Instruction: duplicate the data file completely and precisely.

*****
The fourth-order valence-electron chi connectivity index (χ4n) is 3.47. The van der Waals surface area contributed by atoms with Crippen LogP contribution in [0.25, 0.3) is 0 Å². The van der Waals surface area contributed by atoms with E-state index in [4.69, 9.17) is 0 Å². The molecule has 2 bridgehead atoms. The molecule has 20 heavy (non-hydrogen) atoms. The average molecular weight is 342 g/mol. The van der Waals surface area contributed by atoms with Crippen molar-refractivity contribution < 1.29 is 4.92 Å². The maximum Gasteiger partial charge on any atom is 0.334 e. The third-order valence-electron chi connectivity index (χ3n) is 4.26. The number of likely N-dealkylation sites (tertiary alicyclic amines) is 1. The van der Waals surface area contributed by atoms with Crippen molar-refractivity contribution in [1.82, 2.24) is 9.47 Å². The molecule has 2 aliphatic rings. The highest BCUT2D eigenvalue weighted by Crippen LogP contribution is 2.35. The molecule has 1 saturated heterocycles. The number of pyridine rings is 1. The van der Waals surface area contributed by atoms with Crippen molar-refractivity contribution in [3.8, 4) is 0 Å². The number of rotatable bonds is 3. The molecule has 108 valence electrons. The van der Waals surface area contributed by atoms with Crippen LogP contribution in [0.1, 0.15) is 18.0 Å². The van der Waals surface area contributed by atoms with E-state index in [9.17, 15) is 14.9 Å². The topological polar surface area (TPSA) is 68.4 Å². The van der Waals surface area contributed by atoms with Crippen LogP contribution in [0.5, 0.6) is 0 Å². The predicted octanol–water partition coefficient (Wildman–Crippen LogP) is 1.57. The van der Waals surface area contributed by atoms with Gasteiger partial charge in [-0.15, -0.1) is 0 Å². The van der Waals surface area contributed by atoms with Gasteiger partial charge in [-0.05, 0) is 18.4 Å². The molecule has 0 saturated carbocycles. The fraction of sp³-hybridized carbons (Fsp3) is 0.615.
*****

The fourth-order valence-electron chi connectivity index (χ4n) is 3.47. The van der Waals surface area contributed by atoms with Crippen LogP contribution in [0.25, 0.3) is 0 Å². The van der Waals surface area contributed by atoms with E-state index in [4.69, 9.17) is 0 Å². The molecule has 2 bridgehead atoms. The molecule has 20 heavy (non-hydrogen) atoms. The average molecular weight is 342 g/mol. The van der Waals surface area contributed by atoms with Crippen molar-refractivity contribution < 1.29 is 4.92 Å². The maximum Gasteiger partial charge on any atom is 0.334 e. The third-order valence-electron chi connectivity index (χ3n) is 4.26. The number of likely N-dealkylation sites (tertiary alicyclic amines) is 1. The van der Waals surface area contributed by atoms with Crippen molar-refractivity contribution in [1.82, 2.24) is 9.47 Å². The molecule has 2 aliphatic rings. The highest BCUT2D eigenvalue weighted by Crippen LogP contribution is 2.35. The molecule has 1 saturated heterocycles. The number of pyridine rings is 1. The van der Waals surface area contributed by atoms with Crippen molar-refractivity contribution in [3.8, 4) is 0 Å². The number of rotatable bonds is 3. The molecule has 108 valence electrons. The van der Waals surface area contributed by atoms with Crippen LogP contribution in [0.1, 0.15) is 18.0 Å². The van der Waals surface area contributed by atoms with E-state index in [9.17, 15) is 14.9 Å². The topological polar surface area (TPSA) is 68.4 Å². The van der Waals surface area contributed by atoms with Crippen LogP contribution in [0.5, 0.6) is 0 Å². The predicted octanol–water partition coefficient (Wildman–Crippen LogP) is 1.57. The van der Waals surface area contributed by atoms with Gasteiger partial charge in [-0.15, -0.1) is 0 Å². The van der Waals surface area contributed by atoms with Gasteiger partial charge in [-0.05, 0) is 18.4 Å². The molecule has 0 saturated carbocycles. The fraction of sp³-hybridized carbons (Fsp3) is 0.615.